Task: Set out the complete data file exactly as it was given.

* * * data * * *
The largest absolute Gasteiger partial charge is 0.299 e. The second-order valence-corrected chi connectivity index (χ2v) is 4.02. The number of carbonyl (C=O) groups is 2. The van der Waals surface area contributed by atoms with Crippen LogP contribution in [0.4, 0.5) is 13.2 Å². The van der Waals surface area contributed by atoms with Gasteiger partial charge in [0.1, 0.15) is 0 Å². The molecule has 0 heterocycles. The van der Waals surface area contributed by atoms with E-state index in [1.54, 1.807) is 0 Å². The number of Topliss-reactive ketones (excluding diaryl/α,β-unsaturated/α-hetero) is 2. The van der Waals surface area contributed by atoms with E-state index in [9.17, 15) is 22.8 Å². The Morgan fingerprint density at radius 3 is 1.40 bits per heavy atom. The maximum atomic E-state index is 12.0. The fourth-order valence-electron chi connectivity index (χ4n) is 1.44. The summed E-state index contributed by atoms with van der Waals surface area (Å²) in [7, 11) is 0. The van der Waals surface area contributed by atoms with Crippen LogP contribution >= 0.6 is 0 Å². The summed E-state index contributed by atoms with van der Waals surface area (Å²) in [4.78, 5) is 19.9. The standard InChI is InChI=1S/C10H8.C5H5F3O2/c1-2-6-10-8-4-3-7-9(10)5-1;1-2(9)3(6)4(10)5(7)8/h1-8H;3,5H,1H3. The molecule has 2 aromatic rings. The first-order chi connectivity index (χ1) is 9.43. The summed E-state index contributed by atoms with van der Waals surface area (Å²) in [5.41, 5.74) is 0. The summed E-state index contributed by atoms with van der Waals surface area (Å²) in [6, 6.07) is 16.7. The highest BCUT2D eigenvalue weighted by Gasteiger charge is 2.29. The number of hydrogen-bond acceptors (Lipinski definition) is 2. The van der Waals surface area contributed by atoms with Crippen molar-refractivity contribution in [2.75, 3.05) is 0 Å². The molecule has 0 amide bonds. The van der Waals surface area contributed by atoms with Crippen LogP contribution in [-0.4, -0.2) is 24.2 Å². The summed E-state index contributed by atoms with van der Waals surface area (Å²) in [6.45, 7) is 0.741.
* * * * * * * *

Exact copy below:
The largest absolute Gasteiger partial charge is 0.299 e. The second-order valence-corrected chi connectivity index (χ2v) is 4.02. The number of carbonyl (C=O) groups is 2. The van der Waals surface area contributed by atoms with Crippen LogP contribution in [0.4, 0.5) is 13.2 Å². The van der Waals surface area contributed by atoms with Gasteiger partial charge in [0.1, 0.15) is 0 Å². The molecule has 0 heterocycles. The van der Waals surface area contributed by atoms with E-state index in [1.54, 1.807) is 0 Å². The number of Topliss-reactive ketones (excluding diaryl/α,β-unsaturated/α-hetero) is 2. The van der Waals surface area contributed by atoms with E-state index in [9.17, 15) is 22.8 Å². The Morgan fingerprint density at radius 3 is 1.40 bits per heavy atom. The maximum atomic E-state index is 12.0. The fourth-order valence-electron chi connectivity index (χ4n) is 1.44. The summed E-state index contributed by atoms with van der Waals surface area (Å²) in [7, 11) is 0. The van der Waals surface area contributed by atoms with Crippen LogP contribution >= 0.6 is 0 Å². The summed E-state index contributed by atoms with van der Waals surface area (Å²) in [4.78, 5) is 19.9. The standard InChI is InChI=1S/C10H8.C5H5F3O2/c1-2-6-10-8-4-3-7-9(10)5-1;1-2(9)3(6)4(10)5(7)8/h1-8H;3,5H,1H3. The molecule has 2 aromatic rings. The first-order chi connectivity index (χ1) is 9.43. The summed E-state index contributed by atoms with van der Waals surface area (Å²) in [5.41, 5.74) is 0. The summed E-state index contributed by atoms with van der Waals surface area (Å²) in [6, 6.07) is 16.7. The highest BCUT2D eigenvalue weighted by Gasteiger charge is 2.29. The number of hydrogen-bond acceptors (Lipinski definition) is 2. The van der Waals surface area contributed by atoms with Crippen molar-refractivity contribution in [2.75, 3.05) is 0 Å². The molecule has 0 amide bonds. The van der Waals surface area contributed by atoms with Crippen LogP contribution in [-0.4, -0.2) is 24.2 Å². The summed E-state index contributed by atoms with van der Waals surface area (Å²) in [6.45, 7) is 0.741.